The Postscript: In a year of lower expectations
It is a year of lower expectations.
Every year, there is a chorus of folks urging us to lower our expectations for the holidays—buy less, consume less, worry less about having a picture-perfect holiday, and spend more time reflecting on what the holiday means to us. This year, it seems, we will finally get a chance to do that.
I was recently asked what my childhood memories of the holidays were, and I had a couple of vivid ones.
I saw myself sitting on the wooden stairway of the farmhouse where my mother grew up. There were far too many people to sit at a table, too many to get any kind of chair, even after all the folding chairs were called into service and the couch filled to capacity.
The seating was distributed on a strict seniority basis and, as I was very young, all the cousins my age would line up and sit on the stairs leading to the second floor of the farmhouse, one above the other, with our plates on our laps.
This was a fine arrangement, except that the farmhouse had only one bathroom and this stairway led to it. The stairway was narrow and some of my relatives were not. And so, we would lean over as far as we could (still with our plates on our laps) to allow the elderly relatives to make their way up to the bathroom at the top of the stairs.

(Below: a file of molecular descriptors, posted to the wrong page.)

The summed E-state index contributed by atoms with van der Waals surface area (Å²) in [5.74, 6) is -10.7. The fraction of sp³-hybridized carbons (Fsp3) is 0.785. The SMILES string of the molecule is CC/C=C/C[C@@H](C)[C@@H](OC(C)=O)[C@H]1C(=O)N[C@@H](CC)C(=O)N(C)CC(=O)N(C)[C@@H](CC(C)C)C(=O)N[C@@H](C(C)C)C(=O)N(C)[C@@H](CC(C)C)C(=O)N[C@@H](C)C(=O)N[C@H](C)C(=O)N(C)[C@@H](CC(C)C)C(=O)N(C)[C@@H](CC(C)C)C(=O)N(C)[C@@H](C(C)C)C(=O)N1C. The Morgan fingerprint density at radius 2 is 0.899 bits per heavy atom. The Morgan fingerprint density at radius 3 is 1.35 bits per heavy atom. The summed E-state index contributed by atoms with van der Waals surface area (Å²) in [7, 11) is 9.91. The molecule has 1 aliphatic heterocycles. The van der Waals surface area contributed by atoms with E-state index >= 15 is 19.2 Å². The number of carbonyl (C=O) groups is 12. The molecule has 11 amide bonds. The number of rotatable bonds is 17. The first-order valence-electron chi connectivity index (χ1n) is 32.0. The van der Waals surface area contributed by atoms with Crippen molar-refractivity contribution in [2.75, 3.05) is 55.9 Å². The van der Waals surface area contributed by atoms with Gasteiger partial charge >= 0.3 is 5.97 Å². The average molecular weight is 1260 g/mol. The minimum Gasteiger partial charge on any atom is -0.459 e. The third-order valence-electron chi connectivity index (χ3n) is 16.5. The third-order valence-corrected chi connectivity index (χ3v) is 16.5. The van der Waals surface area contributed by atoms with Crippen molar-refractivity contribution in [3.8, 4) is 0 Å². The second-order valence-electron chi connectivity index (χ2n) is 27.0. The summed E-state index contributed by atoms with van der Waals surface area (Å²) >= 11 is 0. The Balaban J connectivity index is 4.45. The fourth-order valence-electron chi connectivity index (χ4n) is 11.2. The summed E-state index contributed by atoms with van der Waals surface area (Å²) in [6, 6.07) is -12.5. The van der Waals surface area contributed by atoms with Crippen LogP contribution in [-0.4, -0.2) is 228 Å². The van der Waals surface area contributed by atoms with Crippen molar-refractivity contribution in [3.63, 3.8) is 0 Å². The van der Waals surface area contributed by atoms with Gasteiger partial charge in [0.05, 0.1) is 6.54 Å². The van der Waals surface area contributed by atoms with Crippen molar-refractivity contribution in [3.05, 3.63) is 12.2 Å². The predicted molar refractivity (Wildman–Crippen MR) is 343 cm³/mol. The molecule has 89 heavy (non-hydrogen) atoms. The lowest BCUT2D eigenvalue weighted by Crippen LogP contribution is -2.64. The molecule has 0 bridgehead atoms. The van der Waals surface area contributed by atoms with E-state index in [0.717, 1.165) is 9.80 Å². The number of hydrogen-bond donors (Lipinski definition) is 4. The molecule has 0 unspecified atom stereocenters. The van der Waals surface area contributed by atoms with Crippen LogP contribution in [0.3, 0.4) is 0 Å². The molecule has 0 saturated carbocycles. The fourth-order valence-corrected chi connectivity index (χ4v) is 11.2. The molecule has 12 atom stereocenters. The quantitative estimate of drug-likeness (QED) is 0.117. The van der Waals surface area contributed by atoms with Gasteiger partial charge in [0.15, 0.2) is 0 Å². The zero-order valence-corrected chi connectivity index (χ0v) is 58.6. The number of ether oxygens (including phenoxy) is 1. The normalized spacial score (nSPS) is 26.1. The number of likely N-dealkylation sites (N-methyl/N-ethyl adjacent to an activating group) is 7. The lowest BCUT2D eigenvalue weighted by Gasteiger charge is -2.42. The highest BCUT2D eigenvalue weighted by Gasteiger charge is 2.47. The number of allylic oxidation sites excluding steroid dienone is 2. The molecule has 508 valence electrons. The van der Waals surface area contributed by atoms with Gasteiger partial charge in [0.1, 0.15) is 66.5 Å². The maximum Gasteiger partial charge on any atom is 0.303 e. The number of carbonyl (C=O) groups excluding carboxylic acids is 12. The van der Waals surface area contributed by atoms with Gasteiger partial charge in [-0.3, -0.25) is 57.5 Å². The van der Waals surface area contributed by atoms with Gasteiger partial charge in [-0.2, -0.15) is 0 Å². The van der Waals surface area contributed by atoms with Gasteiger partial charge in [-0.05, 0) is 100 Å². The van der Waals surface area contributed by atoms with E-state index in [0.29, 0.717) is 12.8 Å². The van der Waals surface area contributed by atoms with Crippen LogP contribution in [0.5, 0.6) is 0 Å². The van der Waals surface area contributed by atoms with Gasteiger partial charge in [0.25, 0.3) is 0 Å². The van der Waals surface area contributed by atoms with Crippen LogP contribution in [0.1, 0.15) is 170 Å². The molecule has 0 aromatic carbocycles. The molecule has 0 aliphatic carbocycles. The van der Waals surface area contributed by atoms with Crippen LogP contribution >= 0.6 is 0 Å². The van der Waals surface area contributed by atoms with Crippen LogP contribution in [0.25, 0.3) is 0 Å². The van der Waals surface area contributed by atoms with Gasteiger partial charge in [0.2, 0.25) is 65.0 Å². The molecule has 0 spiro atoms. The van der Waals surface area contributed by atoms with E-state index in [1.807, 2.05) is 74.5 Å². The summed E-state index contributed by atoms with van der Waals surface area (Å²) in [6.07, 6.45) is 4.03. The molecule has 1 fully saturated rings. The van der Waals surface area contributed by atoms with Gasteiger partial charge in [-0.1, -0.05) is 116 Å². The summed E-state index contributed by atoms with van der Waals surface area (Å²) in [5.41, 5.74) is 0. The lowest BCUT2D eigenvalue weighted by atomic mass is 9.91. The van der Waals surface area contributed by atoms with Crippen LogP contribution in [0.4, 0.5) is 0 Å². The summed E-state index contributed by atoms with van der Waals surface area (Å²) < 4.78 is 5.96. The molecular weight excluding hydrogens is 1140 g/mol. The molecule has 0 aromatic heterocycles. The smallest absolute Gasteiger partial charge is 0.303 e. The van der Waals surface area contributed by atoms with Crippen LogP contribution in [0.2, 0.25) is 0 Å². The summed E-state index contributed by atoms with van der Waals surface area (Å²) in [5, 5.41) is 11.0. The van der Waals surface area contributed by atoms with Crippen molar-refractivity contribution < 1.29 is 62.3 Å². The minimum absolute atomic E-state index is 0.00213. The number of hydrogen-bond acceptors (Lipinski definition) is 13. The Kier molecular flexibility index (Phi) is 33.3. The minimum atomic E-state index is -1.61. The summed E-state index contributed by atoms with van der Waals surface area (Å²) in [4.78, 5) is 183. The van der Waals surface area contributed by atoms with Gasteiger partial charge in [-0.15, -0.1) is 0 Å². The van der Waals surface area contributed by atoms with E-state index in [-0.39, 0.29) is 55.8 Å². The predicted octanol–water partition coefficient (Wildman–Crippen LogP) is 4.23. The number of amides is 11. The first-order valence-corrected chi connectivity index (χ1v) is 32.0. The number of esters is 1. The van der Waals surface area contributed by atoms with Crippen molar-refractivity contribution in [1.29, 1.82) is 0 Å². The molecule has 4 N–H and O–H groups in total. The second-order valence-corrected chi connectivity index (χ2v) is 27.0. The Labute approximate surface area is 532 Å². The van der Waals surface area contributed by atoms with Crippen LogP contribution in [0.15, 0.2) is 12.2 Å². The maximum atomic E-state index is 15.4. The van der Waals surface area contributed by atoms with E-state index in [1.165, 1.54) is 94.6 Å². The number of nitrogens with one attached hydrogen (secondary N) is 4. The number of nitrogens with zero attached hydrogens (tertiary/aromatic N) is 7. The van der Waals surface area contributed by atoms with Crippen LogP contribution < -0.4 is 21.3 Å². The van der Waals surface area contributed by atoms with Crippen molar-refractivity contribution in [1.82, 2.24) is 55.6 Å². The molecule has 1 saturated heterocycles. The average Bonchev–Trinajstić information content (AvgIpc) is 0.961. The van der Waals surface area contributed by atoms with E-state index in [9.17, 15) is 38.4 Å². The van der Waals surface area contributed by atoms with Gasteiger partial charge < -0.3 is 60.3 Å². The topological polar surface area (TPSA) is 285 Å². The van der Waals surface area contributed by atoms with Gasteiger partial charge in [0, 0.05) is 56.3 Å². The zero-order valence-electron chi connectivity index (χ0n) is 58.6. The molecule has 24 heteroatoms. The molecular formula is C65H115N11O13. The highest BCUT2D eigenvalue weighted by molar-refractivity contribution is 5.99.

That is a good memory.
The year I turned five, I had chicken pox at Christmas. I spoke to my mother recently about that year. “Oh! That was a miserable Christmas,” she said. And I’m sure, for her, it was. But my memory is not of the festivities I missed.
My mother stayed at home with me on Christmas Eve and all I remember was the small Christmas tree my parents put in my bedroom. My memory is not of being terribly sick, but of seeing those shining Christmas lights every time I opened my eyes and feeling loved and special enough to have my very own tree.
That is another good memory.
I’ve been telling my husband, Peter, that we are making good memories now. Of course, Peter and I are not working in a hospital or trying to teach school or dealing with grumpy retail customers. We are at home all the time except for our once every other week trip to the grocery store which is beginning to feel more like an exotic adventure every time we do it.
We are seeing no one so we can continue to visit Lori, who continues to fight cancer, and Peter cooks something for her every week and I read a bit more from my book (although by this time I have finished the first book and am reading a new one) and I know we will remember this time.
We won’t have memories of a foreign landscape or a breathtaking performance or a fancy gathering. Instead, we’ll remember the excitement of hearing the doorbell ring and getting to chat with a neighbor on our front stoop. Our memories from this year will be of the same homecooked meal, the same routine, the same clothes worn, the same neighbors greeted from across the lawn, the same dogs on my walk—as the days turned into weeks and the weeks turned into months. We will remember.
I might miss the excitement of a different kind of life. But I know I will remember the small, good things in this year of lower expectations.
Till next time,
Carrie Classon’s memoir is called, “Blue Yarn.” Learn more at CarrieClasson.com.
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